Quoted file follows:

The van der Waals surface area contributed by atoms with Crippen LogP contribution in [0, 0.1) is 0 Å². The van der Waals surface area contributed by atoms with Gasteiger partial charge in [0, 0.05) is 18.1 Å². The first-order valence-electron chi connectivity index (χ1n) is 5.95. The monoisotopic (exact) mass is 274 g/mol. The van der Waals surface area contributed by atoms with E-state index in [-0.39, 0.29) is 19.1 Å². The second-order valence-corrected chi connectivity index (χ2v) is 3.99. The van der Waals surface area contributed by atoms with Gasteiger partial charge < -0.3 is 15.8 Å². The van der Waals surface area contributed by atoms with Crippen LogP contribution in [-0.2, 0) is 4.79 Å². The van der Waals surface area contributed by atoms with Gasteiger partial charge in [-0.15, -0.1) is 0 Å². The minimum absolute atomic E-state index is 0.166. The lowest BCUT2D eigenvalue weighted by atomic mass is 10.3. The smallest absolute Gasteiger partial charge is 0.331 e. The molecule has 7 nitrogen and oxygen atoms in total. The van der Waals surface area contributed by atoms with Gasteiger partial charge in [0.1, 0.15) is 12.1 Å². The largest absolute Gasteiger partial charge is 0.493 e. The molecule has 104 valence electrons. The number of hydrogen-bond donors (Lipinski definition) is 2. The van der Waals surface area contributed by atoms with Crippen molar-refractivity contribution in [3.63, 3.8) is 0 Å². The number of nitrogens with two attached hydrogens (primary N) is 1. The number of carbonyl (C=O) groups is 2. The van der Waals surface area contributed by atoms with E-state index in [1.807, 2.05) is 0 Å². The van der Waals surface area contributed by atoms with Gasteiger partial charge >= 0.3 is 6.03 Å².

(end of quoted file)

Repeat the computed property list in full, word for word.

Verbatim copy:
The van der Waals surface area contributed by atoms with Crippen LogP contribution in [0, 0.1) is 0 Å². The van der Waals surface area contributed by atoms with Gasteiger partial charge in [0, 0.05) is 18.1 Å². The first-order valence-electron chi connectivity index (χ1n) is 5.95. The monoisotopic (exact) mass is 274 g/mol. The van der Waals surface area contributed by atoms with E-state index in [-0.39, 0.29) is 19.1 Å². The second-order valence-corrected chi connectivity index (χ2v) is 3.99. The van der Waals surface area contributed by atoms with Gasteiger partial charge < -0.3 is 15.8 Å². The van der Waals surface area contributed by atoms with Crippen LogP contribution in [-0.2, 0) is 4.79 Å². The van der Waals surface area contributed by atoms with Gasteiger partial charge in [-0.15, -0.1) is 0 Å². The minimum absolute atomic E-state index is 0.166. The lowest BCUT2D eigenvalue weighted by atomic mass is 10.3. The smallest absolute Gasteiger partial charge is 0.331 e. The molecule has 7 nitrogen and oxygen atoms in total. The van der Waals surface area contributed by atoms with Gasteiger partial charge in [0.1, 0.15) is 12.1 Å². The largest absolute Gasteiger partial charge is 0.493 e. The molecule has 104 valence electrons. The number of hydrogen-bond donors (Lipinski definition) is 2. The van der Waals surface area contributed by atoms with Crippen molar-refractivity contribution in [3.63, 3.8) is 0 Å². The number of nitrogens with two attached hydrogens (primary N) is 1. The number of carbonyl (C=O) groups is 2. The van der Waals surface area contributed by atoms with E-state index in [1.807, 2.05) is 0 Å². The van der Waals surface area contributed by atoms with Gasteiger partial charge >= 0.3 is 6.03 Å².